Pathogenesis, evaluation, and recent management of diabetic foot ulcer

https://doi.org/10.19106/JMedSci005101201910

Lorettha Wijaya(1*), Arief Budiyanto(2), Indwiani Astuti(3), . Mustofa(4)

(1) Doctorate Program of Medical and Health Science, Faculty of Medicine, Public Health and Nursing, Universitas Gadjah Mada, Yogyakarta, Indonesia. Department of Dermatology and Venereology, Faculty of Medicine, Universitas Katolik Indonesia Atma Jaya, Jakarta, Indonesia
(2) Department of Dermatology and Venereology, Faculty of Medicine, Public Health and Nursing, Universitas Gadjah Mada, Yogyakarta, Indonesia.
(3) Department of Pharmacology and Therapy, Faculty of Medicine, Public Health and Nursing, Universitas Gadjah Mada, Yogyakarta, Indonesia.
(4) Department of Pharmacology and Therapy, Faculty of Medicine, Public Health and Nursing, Universitas Gadjah Mada, Yogyakarta, Indonesia.
(*) Corresponding Author

Abstract


Diabetic foot ulcers (DFUs) are a major health problem as the number of patients continues to increase, are difficult to heal, require enormous management costs, and deteriorate the quality of life of patients, their families and societies. The pathogenesis of DFUs is complex. Most important factors that increase the risk of DFUs are peripheral neuropathy, foot deformities, frequent minor trauma, and peripheral arterial disease. Neuropeptides derangement, hypoxia, hyperglycemia, and infection act as the cause of chronicity of DFUs. Therefore, during the initial evaluation of DFU, patients need to be checked for their metabolic status, presence or absence of peripheral neuropathy, vascular insufficiency, foot deformities, and infection of the ulcer and its underlying bone. Then, DFUs are classified by the severity of vascular insufficiency, the depth of the wound, and the severity of the infection. This classification system helps clinicians to determine whether the patient needs to be hospitalized or amputated and helps to establish DFU management strategies. In the management of DFUs, adequate blood flow to the wound area should be achieved. Glycemic control and standard wound care should be encouraged. Standard wound care includes debridement, offloading, wound moisture balance with suitable dressing, edema control, and infection control. Education about preventive foot care should be taught to the patients and their families. As the pathogenesis and management of DFUs are complex, a multidisciplinary team consists of expert individuals in their respective fields should be involved.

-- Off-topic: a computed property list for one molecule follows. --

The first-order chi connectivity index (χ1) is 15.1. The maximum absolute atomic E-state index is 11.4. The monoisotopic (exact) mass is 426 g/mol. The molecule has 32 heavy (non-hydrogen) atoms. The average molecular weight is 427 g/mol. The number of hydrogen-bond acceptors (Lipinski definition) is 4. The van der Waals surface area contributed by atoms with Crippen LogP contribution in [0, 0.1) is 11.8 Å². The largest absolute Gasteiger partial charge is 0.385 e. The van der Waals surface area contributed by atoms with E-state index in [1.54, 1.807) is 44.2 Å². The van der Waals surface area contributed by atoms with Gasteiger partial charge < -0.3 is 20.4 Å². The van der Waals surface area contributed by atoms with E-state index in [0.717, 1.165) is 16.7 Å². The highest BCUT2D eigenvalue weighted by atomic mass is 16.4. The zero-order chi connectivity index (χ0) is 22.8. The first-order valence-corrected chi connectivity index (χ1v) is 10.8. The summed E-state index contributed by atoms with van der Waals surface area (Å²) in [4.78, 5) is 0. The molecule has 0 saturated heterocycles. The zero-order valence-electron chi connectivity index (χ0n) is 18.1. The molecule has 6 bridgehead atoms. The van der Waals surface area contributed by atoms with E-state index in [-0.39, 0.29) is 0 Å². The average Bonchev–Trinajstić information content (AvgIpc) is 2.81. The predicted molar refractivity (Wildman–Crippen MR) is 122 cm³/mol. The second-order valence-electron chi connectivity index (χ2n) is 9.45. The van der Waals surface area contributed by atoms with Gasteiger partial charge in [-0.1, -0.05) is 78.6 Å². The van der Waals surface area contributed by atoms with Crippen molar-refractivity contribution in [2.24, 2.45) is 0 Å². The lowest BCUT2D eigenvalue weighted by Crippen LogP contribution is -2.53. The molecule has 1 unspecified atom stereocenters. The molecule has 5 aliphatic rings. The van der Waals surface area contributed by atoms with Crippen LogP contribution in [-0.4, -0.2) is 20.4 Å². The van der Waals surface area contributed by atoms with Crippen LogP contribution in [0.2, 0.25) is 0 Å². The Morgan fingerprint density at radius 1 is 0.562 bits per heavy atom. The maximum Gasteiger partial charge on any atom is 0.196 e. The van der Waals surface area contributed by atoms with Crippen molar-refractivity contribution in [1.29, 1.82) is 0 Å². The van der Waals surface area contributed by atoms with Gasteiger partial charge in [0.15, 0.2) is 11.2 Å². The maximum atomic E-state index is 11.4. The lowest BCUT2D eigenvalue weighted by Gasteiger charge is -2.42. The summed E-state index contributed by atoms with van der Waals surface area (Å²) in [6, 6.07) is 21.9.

Keywords


diabetic foot ulcer - classification system - initial evaluation - management - risk factors standard wound care

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DOI: https://doi.org/10.19106/JMedSci005101201910

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Journal of the Medical Sciences (Berkala Ilmu Kedokteran) by  Universitas Gadjah Mada is licensed under a Creative Commons Attribution-NonCommercial 4.0 International License.
Based on a work at http://jurnal.ugm.ac.id/bik/.